In the last fight on his record, McCoy met a British seaman, Petty Officer Curran, in London, in 1914. The bout was scheduled for 20 rounds—a long, weary haul for a man of forty. Three-quarters of the way through it, McCoy’s feet had gone nearly flat. His nerves were snapping in his body like little twigs. Suddenly, the timekeeper, sitting by the ring in evening clothes, took a tall glass of whisky-and-soda from an attendant, and placed it carefully on the apron of the ring. A moment later, the Kid ran into a punch from Curran, fell to the floor near the timekeeper’s seat, snatched up the highball and drank it off. The fight went the full distance. It was close, but McCoy, making his last post a winning one, got the duke.

Though he was still debonair, still a strutter, McCoy was plainly at the end of his rope, financially, when he beat his way home from London at the start of the first World War. The U.S. Army bought his meals for the next few years. Enlisting in 1915—tired, played out, turning to the security of a uniform and steady pay as he had turned to marriage when he was younger—McCoy served on the Mexican border in 1916, and on the home front generally in the wartime years, mostly as a boxing instructor. There was another fling left in him, but in the Army, for awhile, he charged his batteries, and marked time.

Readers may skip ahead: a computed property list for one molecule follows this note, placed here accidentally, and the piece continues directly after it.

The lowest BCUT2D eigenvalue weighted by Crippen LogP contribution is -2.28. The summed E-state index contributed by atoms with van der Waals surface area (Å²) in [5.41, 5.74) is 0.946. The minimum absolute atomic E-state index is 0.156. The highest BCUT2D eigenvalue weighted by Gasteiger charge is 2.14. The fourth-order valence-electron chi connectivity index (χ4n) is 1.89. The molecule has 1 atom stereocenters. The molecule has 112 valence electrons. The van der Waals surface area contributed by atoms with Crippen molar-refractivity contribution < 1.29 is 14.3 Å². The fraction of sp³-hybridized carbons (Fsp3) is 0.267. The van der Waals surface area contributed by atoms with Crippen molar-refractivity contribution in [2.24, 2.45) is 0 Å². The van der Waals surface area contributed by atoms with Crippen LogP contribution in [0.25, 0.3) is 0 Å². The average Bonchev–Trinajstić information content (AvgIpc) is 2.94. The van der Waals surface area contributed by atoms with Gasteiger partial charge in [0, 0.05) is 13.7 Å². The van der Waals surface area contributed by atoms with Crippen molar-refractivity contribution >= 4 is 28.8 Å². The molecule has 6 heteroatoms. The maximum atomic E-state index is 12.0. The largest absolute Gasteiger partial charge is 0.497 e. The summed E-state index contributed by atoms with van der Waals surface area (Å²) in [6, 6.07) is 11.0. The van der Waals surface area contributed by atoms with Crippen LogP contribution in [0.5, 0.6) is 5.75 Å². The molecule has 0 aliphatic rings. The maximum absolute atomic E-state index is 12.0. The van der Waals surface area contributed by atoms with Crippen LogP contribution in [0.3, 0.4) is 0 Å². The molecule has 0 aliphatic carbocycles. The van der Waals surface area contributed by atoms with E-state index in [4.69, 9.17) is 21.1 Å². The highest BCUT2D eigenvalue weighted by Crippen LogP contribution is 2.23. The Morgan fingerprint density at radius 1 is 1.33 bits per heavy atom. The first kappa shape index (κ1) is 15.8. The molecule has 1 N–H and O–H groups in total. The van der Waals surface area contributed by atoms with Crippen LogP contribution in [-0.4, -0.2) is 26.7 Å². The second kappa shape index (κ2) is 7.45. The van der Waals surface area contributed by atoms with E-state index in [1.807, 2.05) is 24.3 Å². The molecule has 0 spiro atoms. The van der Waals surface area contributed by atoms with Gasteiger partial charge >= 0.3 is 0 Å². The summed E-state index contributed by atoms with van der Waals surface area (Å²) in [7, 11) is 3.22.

When his enlistment was up, the Kid headed for California. He got a few bit parts in Hollywood, but this career died quickly. In 1922, he became an official bankrupt again—assets: two suits of clothes. One way and another, he took the busy, hot town for a dollar here and a dollar there, and hung on. And in the summer of 1924, he found his way into the life of still another woman with money and a husband she did not like.

Theresa Weinstein Mors was on the point of divorcing Albert E. Mors when she met McCoy. She was in her late 30’s, and easy to look at. It is not known just how she came to meet the Kid, but on August 4, when their friendship became a matter of record, she described him to the police as her “bodyguard.” The police had been called in by Mors, who complained that his wife and McCoy had used him roughly. The visit had been for the purpose of discussing the Mors’ property settlement. The Kid, of course, had the habit of discussing things with his knuckles. In this case, however, it was Mrs. Mors who hit Mr. Mors in the mouth, while McCoy protected her.